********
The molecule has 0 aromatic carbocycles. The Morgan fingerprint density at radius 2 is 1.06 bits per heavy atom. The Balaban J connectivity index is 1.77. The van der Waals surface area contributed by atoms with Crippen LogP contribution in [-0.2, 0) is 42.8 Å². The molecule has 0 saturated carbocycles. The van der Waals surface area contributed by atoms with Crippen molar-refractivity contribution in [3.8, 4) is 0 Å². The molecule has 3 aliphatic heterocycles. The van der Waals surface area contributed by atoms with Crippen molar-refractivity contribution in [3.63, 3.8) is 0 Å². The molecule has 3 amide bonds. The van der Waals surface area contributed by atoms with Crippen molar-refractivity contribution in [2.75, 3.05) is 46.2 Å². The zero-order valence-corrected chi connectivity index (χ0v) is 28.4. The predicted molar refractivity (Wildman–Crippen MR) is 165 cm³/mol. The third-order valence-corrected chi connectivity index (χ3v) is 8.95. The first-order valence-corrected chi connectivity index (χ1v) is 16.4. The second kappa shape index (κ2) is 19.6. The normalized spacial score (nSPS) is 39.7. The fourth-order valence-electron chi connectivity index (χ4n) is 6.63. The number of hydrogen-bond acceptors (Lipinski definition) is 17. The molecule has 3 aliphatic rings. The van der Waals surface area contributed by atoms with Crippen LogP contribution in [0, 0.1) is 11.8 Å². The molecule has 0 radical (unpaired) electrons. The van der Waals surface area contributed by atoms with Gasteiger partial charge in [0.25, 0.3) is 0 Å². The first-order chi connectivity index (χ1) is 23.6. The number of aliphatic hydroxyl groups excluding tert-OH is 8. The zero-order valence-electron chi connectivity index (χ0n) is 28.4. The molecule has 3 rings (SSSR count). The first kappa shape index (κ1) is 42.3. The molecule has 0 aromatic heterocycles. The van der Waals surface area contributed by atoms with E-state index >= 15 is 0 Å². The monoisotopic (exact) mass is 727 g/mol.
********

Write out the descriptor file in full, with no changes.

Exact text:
The molecule has 0 aromatic carbocycles. The Morgan fingerprint density at radius 2 is 1.06 bits per heavy atom. The Balaban J connectivity index is 1.77. The van der Waals surface area contributed by atoms with Crippen LogP contribution in [-0.2, 0) is 42.8 Å². The molecule has 0 saturated carbocycles. The van der Waals surface area contributed by atoms with Crippen molar-refractivity contribution in [3.8, 4) is 0 Å². The molecule has 3 aliphatic heterocycles. The van der Waals surface area contributed by atoms with Crippen molar-refractivity contribution in [3.63, 3.8) is 0 Å². The molecule has 3 amide bonds. The van der Waals surface area contributed by atoms with Crippen molar-refractivity contribution in [2.75, 3.05) is 46.2 Å². The zero-order valence-corrected chi connectivity index (χ0v) is 28.4. The predicted molar refractivity (Wildman–Crippen MR) is 165 cm³/mol. The third-order valence-corrected chi connectivity index (χ3v) is 8.95. The first-order valence-corrected chi connectivity index (χ1v) is 16.4. The second kappa shape index (κ2) is 19.6. The normalized spacial score (nSPS) is 39.7. The fourth-order valence-electron chi connectivity index (χ4n) is 6.63. The number of hydrogen-bond acceptors (Lipinski definition) is 17. The molecule has 3 aliphatic rings. The van der Waals surface area contributed by atoms with Crippen LogP contribution in [0, 0.1) is 11.8 Å². The molecule has 0 radical (unpaired) electrons. The van der Waals surface area contributed by atoms with Gasteiger partial charge in [0.25, 0.3) is 0 Å². The first-order chi connectivity index (χ1) is 23.6. The number of aliphatic hydroxyl groups excluding tert-OH is 8. The zero-order valence-electron chi connectivity index (χ0n) is 28.4. The molecule has 3 rings (SSSR count). The first kappa shape index (κ1) is 42.3. The molecule has 0 aromatic heterocycles. The van der Waals surface area contributed by atoms with E-state index >= 15 is 0 Å². The monoisotopic (exact) mass is 727 g/mol.